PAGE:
Ask yourself also these questions: if, as the religious propound, making substances illegal prevents their usage, how is it that the number of drinkers began rising when alcohol was still illegal?

How is it that in Holland, where many drugs are legal and even subsidized(!), how is it that usage has decreased?

What does this tell us about “common sense and common experience”?

How is it that in Switzerland, marijuana usage has decreased even though it’s been made legal? And Spain?

There are those, of course, who argue that if drugs are legal, crime will increase. This is the biggest canard of them all.

Rest assured, if crime is your concern, illegalization should be what you want done away with.

There exists right now a multi-trillion-dollar underworld built up around illegal drugs, which legalizing would instantaneously crush, and which, as it stands, no amount of law, legislation, or litigation can come close to stopping. Why? The law of supply and demand is unstoppable: if there is a demand for something, supply will meet it, no matter what. All the conservative legislation imaginable cannot negate this fact. One might just as well try legislating against the tide.

When cigarettes and alcohol became so staggeringly taxed, do you know what happened? A gigantic blackmarket swept into the country. That meant more crime. People were smuggling in alcohol and cigarettes because these things could be sold for much cheaper on the blackmarket. They still are to this day.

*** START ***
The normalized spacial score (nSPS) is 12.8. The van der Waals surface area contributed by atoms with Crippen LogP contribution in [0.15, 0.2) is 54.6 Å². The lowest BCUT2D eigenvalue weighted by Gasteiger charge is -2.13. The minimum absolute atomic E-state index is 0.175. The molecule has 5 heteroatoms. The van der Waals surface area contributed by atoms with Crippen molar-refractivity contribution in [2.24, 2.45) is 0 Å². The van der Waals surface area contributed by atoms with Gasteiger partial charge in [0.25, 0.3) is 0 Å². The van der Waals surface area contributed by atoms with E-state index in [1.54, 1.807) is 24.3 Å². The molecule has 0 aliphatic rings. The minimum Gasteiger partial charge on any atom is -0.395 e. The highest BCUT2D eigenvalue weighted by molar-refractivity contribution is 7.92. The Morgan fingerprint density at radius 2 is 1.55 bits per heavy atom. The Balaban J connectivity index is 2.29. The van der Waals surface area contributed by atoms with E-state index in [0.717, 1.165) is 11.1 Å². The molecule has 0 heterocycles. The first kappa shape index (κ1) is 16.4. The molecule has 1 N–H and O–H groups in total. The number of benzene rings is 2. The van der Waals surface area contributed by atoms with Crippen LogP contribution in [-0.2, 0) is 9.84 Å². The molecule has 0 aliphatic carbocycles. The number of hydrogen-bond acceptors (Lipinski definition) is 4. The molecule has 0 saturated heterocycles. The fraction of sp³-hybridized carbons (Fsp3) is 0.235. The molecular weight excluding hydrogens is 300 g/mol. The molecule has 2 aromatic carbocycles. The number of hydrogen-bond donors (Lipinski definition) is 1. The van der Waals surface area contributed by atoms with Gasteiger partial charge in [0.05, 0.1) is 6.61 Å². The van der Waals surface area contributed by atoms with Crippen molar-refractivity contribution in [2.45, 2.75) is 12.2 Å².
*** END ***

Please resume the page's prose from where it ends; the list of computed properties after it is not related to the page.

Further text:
Decriminalizing brings less crime.

For those who believe that if drugs are legalized, your kids are then more likely to use drugs, I urge you to remember that children have brains. Human beings have brains. We can learn, and we can be educated. We can be taught why not to use drugs. If you doubt the effectiveness of this, observe that cigarettes were legal for any age group until fairly recently, and the number of young smokers was sharply decreasing, and had been since the dangers of smoking were made known. Now that’s it’s illegal, teen smoking is on the rise again, and criminalizing doesn’t help.

Ask any honest school kid if he or she would have trouble getting drugs. Every honest school kid will tell you no. This despite the fact that drugs are illegal.